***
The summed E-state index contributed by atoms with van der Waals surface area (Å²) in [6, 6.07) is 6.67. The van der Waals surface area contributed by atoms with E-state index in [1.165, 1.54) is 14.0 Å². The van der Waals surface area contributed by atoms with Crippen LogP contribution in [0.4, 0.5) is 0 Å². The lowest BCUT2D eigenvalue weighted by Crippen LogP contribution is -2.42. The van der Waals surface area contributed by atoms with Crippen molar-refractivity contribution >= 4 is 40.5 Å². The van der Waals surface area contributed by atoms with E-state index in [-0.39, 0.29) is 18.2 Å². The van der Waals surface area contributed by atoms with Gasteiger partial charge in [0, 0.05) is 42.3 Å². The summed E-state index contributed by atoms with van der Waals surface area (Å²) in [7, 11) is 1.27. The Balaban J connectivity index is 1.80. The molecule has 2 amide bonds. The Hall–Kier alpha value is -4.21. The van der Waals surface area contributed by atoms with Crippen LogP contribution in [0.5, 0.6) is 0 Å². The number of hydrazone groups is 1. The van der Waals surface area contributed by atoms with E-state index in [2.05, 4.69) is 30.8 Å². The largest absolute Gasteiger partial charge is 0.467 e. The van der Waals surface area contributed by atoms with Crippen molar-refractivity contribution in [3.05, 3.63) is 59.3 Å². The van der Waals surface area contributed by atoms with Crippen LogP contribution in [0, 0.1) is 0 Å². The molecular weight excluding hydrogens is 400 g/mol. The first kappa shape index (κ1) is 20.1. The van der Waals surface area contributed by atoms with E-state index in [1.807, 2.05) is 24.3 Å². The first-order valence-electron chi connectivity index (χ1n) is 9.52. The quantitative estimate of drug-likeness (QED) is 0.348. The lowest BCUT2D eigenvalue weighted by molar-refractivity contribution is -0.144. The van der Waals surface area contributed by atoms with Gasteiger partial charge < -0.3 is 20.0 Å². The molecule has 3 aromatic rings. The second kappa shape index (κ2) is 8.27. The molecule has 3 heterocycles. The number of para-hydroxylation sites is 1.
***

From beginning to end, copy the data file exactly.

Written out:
The summed E-state index contributed by atoms with van der Waals surface area (Å²) in [6, 6.07) is 6.67. The van der Waals surface area contributed by atoms with E-state index in [1.165, 1.54) is 14.0 Å². The van der Waals surface area contributed by atoms with Crippen LogP contribution in [0.4, 0.5) is 0 Å². The lowest BCUT2D eigenvalue weighted by Crippen LogP contribution is -2.42. The van der Waals surface area contributed by atoms with Crippen molar-refractivity contribution >= 4 is 40.5 Å². The van der Waals surface area contributed by atoms with E-state index in [-0.39, 0.29) is 18.2 Å². The van der Waals surface area contributed by atoms with Gasteiger partial charge in [0, 0.05) is 42.3 Å². The summed E-state index contributed by atoms with van der Waals surface area (Å²) in [7, 11) is 1.27. The Balaban J connectivity index is 1.80. The molecule has 2 amide bonds. The Hall–Kier alpha value is -4.21. The van der Waals surface area contributed by atoms with Crippen LogP contribution in [0.5, 0.6) is 0 Å². The number of hydrazone groups is 1. The van der Waals surface area contributed by atoms with E-state index in [2.05, 4.69) is 30.8 Å². The largest absolute Gasteiger partial charge is 0.467 e. The van der Waals surface area contributed by atoms with Crippen molar-refractivity contribution in [3.05, 3.63) is 59.3 Å². The van der Waals surface area contributed by atoms with Crippen LogP contribution in [0, 0.1) is 0 Å². The molecular weight excluding hydrogens is 400 g/mol. The first kappa shape index (κ1) is 20.1. The van der Waals surface area contributed by atoms with E-state index in [1.807, 2.05) is 24.3 Å². The first-order valence-electron chi connectivity index (χ1n) is 9.52. The quantitative estimate of drug-likeness (QED) is 0.348. The lowest BCUT2D eigenvalue weighted by molar-refractivity contribution is -0.144. The van der Waals surface area contributed by atoms with Gasteiger partial charge < -0.3 is 20.0 Å². The molecule has 3 aromatic rings. The second kappa shape index (κ2) is 8.27. The molecule has 3 heterocycles. The number of para-hydroxylation sites is 1.